By Dario Brentin & Laurence Cooley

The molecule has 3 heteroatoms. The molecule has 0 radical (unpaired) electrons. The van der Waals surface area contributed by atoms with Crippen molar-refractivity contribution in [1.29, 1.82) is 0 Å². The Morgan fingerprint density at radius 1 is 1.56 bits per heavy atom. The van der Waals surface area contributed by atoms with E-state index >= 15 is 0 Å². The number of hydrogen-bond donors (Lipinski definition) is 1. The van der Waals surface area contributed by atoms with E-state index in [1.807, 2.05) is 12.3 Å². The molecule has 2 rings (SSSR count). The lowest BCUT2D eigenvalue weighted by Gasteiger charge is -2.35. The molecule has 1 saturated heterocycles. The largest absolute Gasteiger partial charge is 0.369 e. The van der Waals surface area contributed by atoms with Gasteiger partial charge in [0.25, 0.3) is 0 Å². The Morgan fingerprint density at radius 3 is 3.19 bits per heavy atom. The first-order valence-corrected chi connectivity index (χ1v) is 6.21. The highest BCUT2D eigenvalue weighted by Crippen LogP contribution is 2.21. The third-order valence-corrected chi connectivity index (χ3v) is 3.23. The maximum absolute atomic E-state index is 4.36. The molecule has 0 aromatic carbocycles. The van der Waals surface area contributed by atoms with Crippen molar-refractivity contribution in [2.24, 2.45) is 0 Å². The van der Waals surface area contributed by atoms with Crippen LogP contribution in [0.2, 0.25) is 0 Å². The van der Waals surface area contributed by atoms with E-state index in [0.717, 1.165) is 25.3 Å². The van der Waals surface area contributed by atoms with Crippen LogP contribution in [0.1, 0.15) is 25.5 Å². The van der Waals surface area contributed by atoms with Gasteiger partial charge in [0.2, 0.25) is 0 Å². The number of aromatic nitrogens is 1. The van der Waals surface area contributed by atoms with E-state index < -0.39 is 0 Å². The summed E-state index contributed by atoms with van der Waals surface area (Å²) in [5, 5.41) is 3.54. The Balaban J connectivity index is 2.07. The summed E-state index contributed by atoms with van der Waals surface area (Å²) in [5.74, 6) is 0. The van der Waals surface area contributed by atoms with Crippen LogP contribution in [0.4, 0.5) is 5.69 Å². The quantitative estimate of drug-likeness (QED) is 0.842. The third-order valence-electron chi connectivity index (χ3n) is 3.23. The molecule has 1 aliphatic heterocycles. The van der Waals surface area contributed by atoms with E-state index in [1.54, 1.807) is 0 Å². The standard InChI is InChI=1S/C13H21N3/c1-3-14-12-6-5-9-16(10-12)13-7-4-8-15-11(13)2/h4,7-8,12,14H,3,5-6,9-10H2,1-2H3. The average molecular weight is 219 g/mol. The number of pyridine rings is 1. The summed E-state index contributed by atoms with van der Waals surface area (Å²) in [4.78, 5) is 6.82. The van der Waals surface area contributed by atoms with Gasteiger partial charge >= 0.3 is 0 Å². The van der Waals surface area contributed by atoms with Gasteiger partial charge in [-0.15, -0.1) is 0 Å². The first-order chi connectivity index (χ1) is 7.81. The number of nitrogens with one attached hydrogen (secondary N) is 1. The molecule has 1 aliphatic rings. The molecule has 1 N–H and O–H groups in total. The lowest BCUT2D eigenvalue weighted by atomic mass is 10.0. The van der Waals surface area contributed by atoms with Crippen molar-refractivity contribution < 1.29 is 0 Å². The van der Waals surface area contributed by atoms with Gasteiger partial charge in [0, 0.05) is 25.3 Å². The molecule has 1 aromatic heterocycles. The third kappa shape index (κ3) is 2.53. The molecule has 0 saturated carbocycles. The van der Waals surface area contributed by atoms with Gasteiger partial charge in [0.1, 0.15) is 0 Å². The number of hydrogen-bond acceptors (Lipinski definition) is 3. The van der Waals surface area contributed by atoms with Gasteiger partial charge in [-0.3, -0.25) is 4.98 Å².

Over the last thirty years, Eric Dunning’s (1999) claim that ‘sport matters’ (see also Bromberger 2012; Carrington 2012) has been widely accepted in social science scholarship. This development in scholarly debates fittingly reflects modern sport’s global interconnections and social effects in the economic, cultural and political realms, which have established it as a powerful facilitator, provider and resource for an ‘array of identities’ (Maguire et al. 2002, 143). It does, however, not imply that sport should be understood as a ‘quasi autonomous [social] institution’ or a ‘kind of self-sufficient […] subsystem’, but rather as a ‘constitutive element of everyday life and popular culture’ taking place ‘within a particular social and historical setting’ (Tomlinson 2005, xiv).

 

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